Too-early Ratings

February 22, 2014

I have added the link for the Current RPI to the menu, even though it isn't of much use to anyone who isn't just interested in how the formula works. The table is ordered by the "new RPI" but the "Base RPI" values and ranks are also included. The RPI "formula SOS" (not to be confused with schedule strength based upon opponents' RPI) is the same for both ratings.

I do not care much for the new version - it overstates home field advantage considerably. For my interconference comparisons, "gory details" pages and pairwise matrix reporting I will be using the base RPI values. Don't look for that kind of analysis until the field is more nearly connected, about 2500 total games into the season. (See The 2014 Season.)

Of more interest this early is the directed games graph, mainly because watching it change as the field becomes more connected provides some insight into how the ratings systems work. The Second-Order Winning Percentage report isn't a rating itself but if one team has played three opponents and has winning paths to 126 other teams it has more impressive wins than a team with three opponents and winning paths to 85 other teams.

The basic idea is to compare each team that has played to every other team based upon the A→B→… chains connecting them, where → is a series win or tie. For each team pair A & B define WW, LL, TT, and UU as follows:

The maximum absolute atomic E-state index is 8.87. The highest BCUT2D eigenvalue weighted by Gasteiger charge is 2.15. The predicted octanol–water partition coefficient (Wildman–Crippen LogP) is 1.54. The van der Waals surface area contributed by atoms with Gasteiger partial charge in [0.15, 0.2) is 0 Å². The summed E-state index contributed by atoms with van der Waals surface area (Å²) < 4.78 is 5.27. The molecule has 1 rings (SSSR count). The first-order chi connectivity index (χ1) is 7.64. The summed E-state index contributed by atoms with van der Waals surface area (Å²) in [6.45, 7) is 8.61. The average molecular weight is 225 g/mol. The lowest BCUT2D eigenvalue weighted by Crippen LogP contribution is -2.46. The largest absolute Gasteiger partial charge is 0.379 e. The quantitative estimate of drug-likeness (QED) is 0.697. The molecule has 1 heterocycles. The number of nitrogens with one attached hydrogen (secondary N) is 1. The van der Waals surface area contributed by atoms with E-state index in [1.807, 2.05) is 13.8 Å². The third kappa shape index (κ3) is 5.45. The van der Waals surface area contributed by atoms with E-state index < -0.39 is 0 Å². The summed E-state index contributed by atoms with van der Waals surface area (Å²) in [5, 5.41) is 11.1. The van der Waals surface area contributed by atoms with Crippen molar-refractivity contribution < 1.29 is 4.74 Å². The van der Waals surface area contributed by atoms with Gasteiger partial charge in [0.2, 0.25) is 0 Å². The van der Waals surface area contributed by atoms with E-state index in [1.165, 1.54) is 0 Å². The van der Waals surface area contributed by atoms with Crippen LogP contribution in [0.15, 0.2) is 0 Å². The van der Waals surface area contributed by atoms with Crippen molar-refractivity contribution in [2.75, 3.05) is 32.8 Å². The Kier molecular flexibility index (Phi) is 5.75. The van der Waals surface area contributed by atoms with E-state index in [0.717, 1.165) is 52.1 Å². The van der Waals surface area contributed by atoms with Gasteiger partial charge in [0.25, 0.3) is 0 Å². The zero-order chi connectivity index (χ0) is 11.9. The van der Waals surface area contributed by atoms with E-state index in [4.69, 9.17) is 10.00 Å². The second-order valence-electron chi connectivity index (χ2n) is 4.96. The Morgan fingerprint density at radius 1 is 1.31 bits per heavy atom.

The second order winning percentage is:
( WW + TT÷2 )

( WW + LL + TT + UU )
This "SOWP" just as ordinary winning percentage doesn't distinguish between teams that have a value of 1 or 0 but the report includes a WtdWins column that weights shorter chains more than longer, and for each team subtracts the sum of its weighted losses from the sum of its weighted wins. This metric is not bounded and has an average of zero.

You can get a feel for the directed games graph by following the links to team pages that list out the shortest winning chain to each other team for which there's a path in either direction. Last year's report (produced after the CWS) demonstrates what the report is like after a full season.

Neither of these metrics is a good rating on its own, but knowledge of how the directed graph looks at any given time illustrates the kind of detail that advanced rating systems require.

In memory of

Paul Kislanko